Is your child getting their fresh air fix?

Hello to you all. And welcome!

This week, inspired by the headmistress of a London girls' school, I would like to ask you this: is your child affected by Nature Deficit Disorder? Is too much time being spent indoors, perhaps looking at a screen or even studying? Should you be encouraging an escape to the outdoors in pursuit of fresh air?

The Education Secretary, Damian Hinds, noted a few days ago that while schooling is definitely a fundamental part of child development, what you do academically is only part of the story. I agree 100%. He has suggested that children should have a bucket list of things to achieve before they leave primary school. Suggestions include climbing a tree, sleeping under canvas (though I think its now a technical fabric of some kind - not quite the nostalgia of the Scouts in the 1950s here), and learning how to use a compass. Bear Grylls - bring it on!

Several years ago, I presented an item on Nature Deficit Disorder for BBC Countryfile. Experts are increasingly worried that children have limited contact with the real world around them, particularly with nature, and that an attachment or addiction to screens and devices might result in them being unable to connect with the outdoors. 

Shocking statistics from government funded research just two years ago, revealed that one in nine children in England had not set foot in a park, forest, beach or any other 'natural' environment for at least 12 months. Other recent research showed that over 70% of children in the UK spend less time outside than prison inmates. And while a National Trust survey found that 9 out of 10 parents would prefer their children to spend their early years connecting with nature, today’s children spend half the time their parents did playing outside. All of this set against the fact that children who regularly play outdoors have been shown to be happier, healthier, more confident and less anxious.

With this in mind, I have devised a little general knowledge test which I hope you will enjoy. See how many of the images below your child can identify. Try it on the grandparents, the childminder, your work colleagues too. And when you have done the quiz, if you need to, take action. All of you. And connect with nature! My gems of wisdom follow the quiz:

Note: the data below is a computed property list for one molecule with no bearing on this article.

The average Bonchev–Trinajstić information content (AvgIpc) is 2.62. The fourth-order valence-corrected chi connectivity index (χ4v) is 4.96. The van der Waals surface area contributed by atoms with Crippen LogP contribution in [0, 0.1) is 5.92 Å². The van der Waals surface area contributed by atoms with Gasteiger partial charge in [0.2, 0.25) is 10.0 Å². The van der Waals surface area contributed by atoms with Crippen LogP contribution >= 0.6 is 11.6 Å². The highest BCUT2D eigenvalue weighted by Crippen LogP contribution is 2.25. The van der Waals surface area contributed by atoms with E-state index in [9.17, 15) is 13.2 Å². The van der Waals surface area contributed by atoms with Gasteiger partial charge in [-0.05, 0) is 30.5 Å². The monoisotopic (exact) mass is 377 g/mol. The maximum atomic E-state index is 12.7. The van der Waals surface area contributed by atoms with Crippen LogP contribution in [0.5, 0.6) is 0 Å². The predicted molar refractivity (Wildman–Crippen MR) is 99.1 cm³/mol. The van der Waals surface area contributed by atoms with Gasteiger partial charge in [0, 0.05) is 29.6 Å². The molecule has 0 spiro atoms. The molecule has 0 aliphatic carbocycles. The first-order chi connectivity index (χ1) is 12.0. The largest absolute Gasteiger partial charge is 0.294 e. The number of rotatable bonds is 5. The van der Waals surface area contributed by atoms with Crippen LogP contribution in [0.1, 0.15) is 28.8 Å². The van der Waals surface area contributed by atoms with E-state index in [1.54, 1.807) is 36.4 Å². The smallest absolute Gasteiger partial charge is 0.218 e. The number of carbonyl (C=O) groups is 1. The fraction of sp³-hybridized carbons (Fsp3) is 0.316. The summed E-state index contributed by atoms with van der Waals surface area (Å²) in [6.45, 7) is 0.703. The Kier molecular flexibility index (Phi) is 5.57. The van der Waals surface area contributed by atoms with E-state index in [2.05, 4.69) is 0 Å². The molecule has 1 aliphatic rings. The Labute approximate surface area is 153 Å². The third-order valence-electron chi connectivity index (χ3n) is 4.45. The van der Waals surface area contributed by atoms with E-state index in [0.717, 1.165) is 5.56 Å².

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Answers can be found at the end of this blog.

 

How many did you get? All of them? My husband didn't but maybe this is because he knows more about mountains than woodland. If you didn't get them all fear not! You might like to consider my gems of wisdom to help you make a stronger connection with our natural environment.

LISTEN TO THE BIRDS - Plan ahead to International Dawn Chorus Day on the first Sunday in May every year. Its an early start …. but you wont forget it!

GO FOR A WALK - Follow a trail or footpath - get some inspiration from https://www.nationaltrail.co.uk or https://www.walkingbritain.co.uk

LOOK AT THE CLOUDS - it’s a free art gallery.

MARVEL AT THE MILKY WAY - Leave the light pollution of the city behind and gaze up at the incredible night skies above us.

BE BESIDE THE SEASIDE - The UK has one of the longest national coastlines in Europe. Go and visit the cliffs, shores, sand dunes and saltmarshes. Can you hear them calling?

GROW A KITCHEN GARDEN - Buy herbs and keep them in your kitchen window. See last week’s blog on the benefits of rosemary. https://www.jumpingyak.com/blogs/gems-of-wisdom/secrets-of-the-11-and-other-entrance-exams-part-ii

WATCH A TELEVISION PROGRAMME!!! Seriously, don’t underestimate the value of learning from an expert in your own living room. Choose something from BBC iPlayer: https://www.bbc.co.uk/iplayer/categories/documentaries-science-and-nature/featured

So, there's no excuse for staying in. Leave the screens at home, get out and seek that fresh air. And if your child learns something about nature, so much the better.

Answers to the quiz are here: https://www.jumpingyak.com/pages/answers

Until next time, when I'll be continuing on the theme of nature and the great outdoors with books that your child could read to give them a wider vocabulary to support their creative writing, farewell.

Katie 

 

  

All images taken from Unsplash, a website dedicated to sharing stock photography under the Unsplash license, Usborne Spotter's Cards (below) available at all good bookshops 😊 and my own collection.